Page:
All of the following activities provide a form of sensory input to the child that increases body awareness, regulates the body, and increases attention and focus:

  • Allow child 15-30 minutes of gross motor play prior to sitting for seated homework
    • For example: play with a weighted ball, lots of push/pull activities to make body “work”
  • Quick movement breaks throughout long seated periods of work aid in improving attention
    • For example: chair push ups, running in place, jumping jacks
  • Sitting on a therapy ball or wiggle disc while working at the table:
    • Provides “deep pressure” - provides subtle movement to improve blood flow in the brain and entire body.
    • Enables a lower energy child to pay closer attention and supports a high-energy child in getting sensory input to regulate behavior/increase focus while fidgeting quietly. 
  • Chewing on peppermint gum, drinking water from a straw water bottle
    • “Heavy work” for the mouth aids in regulating behavior and increasing focus
  • Quiet fidgets:
    • Quiet fidgets aid the brain in focusing on the primary task at hand
    • Optimal fidgets: any hand-held stretchy or squishy objects: koosh balls, squish balls, Velcro or a car wash mitt fastened under the table.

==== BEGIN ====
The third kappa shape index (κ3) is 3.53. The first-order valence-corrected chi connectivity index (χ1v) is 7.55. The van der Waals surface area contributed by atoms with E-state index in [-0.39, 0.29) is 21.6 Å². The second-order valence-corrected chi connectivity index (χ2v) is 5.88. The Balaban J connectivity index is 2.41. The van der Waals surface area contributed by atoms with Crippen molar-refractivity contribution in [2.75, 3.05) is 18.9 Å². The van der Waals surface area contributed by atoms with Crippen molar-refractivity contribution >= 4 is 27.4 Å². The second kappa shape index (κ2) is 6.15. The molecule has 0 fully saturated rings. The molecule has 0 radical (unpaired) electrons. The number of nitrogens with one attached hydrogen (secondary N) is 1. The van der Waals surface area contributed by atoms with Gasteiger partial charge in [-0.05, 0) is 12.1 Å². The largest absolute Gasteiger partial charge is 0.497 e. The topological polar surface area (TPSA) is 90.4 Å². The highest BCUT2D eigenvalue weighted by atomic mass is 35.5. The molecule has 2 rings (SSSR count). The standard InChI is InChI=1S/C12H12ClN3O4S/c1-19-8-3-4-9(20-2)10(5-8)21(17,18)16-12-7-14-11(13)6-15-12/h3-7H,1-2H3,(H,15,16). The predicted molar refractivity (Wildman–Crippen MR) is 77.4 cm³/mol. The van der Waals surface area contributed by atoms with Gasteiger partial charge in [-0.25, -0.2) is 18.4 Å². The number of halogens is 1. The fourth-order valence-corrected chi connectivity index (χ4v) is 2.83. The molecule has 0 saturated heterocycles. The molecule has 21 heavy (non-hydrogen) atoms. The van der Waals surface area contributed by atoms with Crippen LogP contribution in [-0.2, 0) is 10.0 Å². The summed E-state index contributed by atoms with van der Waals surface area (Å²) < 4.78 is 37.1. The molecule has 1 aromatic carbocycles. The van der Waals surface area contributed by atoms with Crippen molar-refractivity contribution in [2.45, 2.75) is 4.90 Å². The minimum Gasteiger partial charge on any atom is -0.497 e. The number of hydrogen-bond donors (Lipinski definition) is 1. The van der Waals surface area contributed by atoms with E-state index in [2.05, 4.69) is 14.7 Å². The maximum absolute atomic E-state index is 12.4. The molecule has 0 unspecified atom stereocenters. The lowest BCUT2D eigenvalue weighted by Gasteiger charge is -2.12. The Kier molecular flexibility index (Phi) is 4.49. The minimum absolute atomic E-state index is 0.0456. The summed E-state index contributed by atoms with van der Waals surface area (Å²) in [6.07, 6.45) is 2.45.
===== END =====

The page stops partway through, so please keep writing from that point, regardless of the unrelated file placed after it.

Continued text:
• Minimize distractions in the environment:
    • Decreasing auditory and visual stimulation aids in maintaining calm, focused state.
    • For example, it would be harder to work in the kitchen while mom is cooking and people are walking in and out than in a quiet, organized workspace

What are some signs that your child would benefit from a break?

  • Wiggly, constantly sliding out of the chair
  • Distractingly fidgeting
  • Dozing off/falling asleep/daydreaming
  • Chews on pencil top, sleeves, any objects nearby
  • Frequent refusals, easily frustrated, or difficulty controlling emotions

Have questions? Ask an OT at Jones and they'll be happy to discuss further with you!

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